enable us to check out these reports, it is quite obvious by their nature that these were
no minor gusts of wind.
In Wethersfield Connecticut, August 18, 1787 a well documented tornado outbreak took
place with some of the most interesting descriptions of a tornado ever. Here is a
small portion of one account from that day taken from "Early American Tornadoes 1586
-1870" by David M. Ludlum Published by the American Meteorological Society.
"CONNECTICUT Wethersfield, August 18, 1787
Messrs Printers, I was myself an eyewitness of but a small part of the hurricane,
and that near the time of its disappearance, and at the distance of almost two miles from
the line of passage I was, however, as soon as possible, on the ground, and spent most of
the next day traversing for some miles the scene of desolation, making observations and
collecting the best possible information from those who were near or saved from its fury.
That my information may be as accurate as possible, I have delayed giving you the account
until this day whether it be exactly so, I dare not pronounce in regard to other towns
adjacent I can only say it is the best I can procure.
On the day mentioned, the wind was very fresh from the southward; at about twelve at noon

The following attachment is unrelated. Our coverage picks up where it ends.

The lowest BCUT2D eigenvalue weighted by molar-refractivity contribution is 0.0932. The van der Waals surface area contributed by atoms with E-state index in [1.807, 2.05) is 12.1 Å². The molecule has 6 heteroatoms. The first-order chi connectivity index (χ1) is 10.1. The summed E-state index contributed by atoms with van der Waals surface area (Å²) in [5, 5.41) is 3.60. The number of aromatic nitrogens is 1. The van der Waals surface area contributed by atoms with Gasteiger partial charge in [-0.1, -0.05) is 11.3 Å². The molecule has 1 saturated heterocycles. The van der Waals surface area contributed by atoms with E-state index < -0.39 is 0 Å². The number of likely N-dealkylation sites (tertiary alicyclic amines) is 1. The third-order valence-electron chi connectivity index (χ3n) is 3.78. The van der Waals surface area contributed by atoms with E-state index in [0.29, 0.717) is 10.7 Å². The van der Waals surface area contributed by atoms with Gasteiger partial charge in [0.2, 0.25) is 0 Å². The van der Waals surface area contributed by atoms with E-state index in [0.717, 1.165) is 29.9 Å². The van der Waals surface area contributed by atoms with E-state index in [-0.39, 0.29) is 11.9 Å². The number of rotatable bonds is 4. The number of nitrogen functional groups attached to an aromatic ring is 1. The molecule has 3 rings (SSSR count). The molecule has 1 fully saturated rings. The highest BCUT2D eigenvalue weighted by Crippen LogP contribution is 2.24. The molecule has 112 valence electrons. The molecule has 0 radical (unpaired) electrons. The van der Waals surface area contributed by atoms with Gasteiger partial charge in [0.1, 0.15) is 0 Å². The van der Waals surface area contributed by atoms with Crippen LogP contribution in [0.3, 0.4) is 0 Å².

an un-usually black cloud appeared to be ranged from the western to somewhat past the
northern point, its upper edge was indented and formed irregular columns, something
resembling pyramids, which reached to within about 35 degrees of the zenith the appearance
of this cloud, I took notice, was different from the common thunder-cloud, being one
continued sheet, singly defined at the edges, and not a con-genes it did, however, produce
a peal or two of thunder, and a little rain this happened I think between the hours of one
and two oclock P.M. about three oclock P.M. the hurricane was seen to approach
near the western boundary of Stepney parish a violent agitation in the clouds had indeed
been before observed in the western quarter; but now from a rising ground, it displayed
itself in its full extent, replete with undescribable horror A black column from the earth
to the cloud, of about thirty rods diameter, so thick that the eye could not pervade it,
whirled with amazing velocity and a most tremendous roar it appeared luminous and ignited,
and was charged with broken pieces of fences, and huge limbs of trees, which were
continually crashing against each other in the air, or tumbling to the ground. This
appearance continued but a few moments, when the column instantly divided horizon tally at
a small distance from the earth the upper part appearing to rise, while the lower-part
exhibited the appearance which a huge body of thick smoak would do were it dashed by a